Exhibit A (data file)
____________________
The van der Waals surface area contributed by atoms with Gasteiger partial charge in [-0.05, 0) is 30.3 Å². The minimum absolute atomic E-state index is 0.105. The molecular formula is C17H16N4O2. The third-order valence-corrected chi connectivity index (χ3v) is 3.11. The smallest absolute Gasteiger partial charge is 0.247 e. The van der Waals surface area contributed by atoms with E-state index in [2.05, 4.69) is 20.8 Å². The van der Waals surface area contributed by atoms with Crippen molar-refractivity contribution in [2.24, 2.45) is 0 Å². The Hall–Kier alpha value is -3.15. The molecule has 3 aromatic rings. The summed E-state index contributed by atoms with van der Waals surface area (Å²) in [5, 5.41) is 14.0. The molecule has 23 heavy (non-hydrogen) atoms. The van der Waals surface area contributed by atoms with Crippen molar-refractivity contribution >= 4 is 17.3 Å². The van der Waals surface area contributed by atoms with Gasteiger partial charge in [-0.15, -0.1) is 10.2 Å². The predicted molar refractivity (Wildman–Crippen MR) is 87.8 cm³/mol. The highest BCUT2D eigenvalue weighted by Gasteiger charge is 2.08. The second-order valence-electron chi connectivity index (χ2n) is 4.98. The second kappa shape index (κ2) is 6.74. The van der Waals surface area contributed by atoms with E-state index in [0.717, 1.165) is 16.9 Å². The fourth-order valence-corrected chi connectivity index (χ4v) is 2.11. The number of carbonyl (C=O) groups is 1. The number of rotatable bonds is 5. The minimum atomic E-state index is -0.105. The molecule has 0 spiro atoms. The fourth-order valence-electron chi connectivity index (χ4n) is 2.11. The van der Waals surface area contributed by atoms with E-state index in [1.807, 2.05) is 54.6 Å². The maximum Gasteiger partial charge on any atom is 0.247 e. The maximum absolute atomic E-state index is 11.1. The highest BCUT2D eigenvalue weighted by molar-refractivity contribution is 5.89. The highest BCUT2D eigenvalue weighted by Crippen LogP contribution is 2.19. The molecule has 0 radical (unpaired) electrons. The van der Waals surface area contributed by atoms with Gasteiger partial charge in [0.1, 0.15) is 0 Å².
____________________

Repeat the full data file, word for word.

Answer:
The van der Waals surface area contributed by atoms with Gasteiger partial charge in [-0.05, 0) is 30.3 Å². The minimum absolute atomic E-state index is 0.105. The molecular formula is C17H16N4O2. The third-order valence-corrected chi connectivity index (χ3v) is 3.11. The smallest absolute Gasteiger partial charge is 0.247 e. The van der Waals surface area contributed by atoms with E-state index in [2.05, 4.69) is 20.8 Å². The van der Waals surface area contributed by atoms with Crippen molar-refractivity contribution in [2.24, 2.45) is 0 Å². The Hall–Kier alpha value is -3.15. The molecule has 3 aromatic rings. The summed E-state index contributed by atoms with van der Waals surface area (Å²) in [5, 5.41) is 14.0. The molecule has 23 heavy (non-hydrogen) atoms. The van der Waals surface area contributed by atoms with Crippen molar-refractivity contribution >= 4 is 17.3 Å². The van der Waals surface area contributed by atoms with Gasteiger partial charge in [-0.15, -0.1) is 10.2 Å². The predicted molar refractivity (Wildman–Crippen MR) is 87.8 cm³/mol. The highest BCUT2D eigenvalue weighted by Gasteiger charge is 2.08. The second-order valence-electron chi connectivity index (χ2n) is 4.98. The second kappa shape index (κ2) is 6.74. The van der Waals surface area contributed by atoms with E-state index in [0.717, 1.165) is 16.9 Å². The fourth-order valence-corrected chi connectivity index (χ4v) is 2.11. The number of carbonyl (C=O) groups is 1. The number of rotatable bonds is 5. The minimum atomic E-state index is -0.105. The molecule has 0 spiro atoms. The fourth-order valence-electron chi connectivity index (χ4n) is 2.11. The van der Waals surface area contributed by atoms with E-state index in [1.807, 2.05) is 54.6 Å². The maximum Gasteiger partial charge on any atom is 0.247 e. The maximum absolute atomic E-state index is 11.1. The highest BCUT2D eigenvalue weighted by molar-refractivity contribution is 5.89. The highest BCUT2D eigenvalue weighted by Crippen LogP contribution is 2.19. The molecule has 0 radical (unpaired) electrons. The van der Waals surface area contributed by atoms with Gasteiger partial charge in [0.1, 0.15) is 0 Å².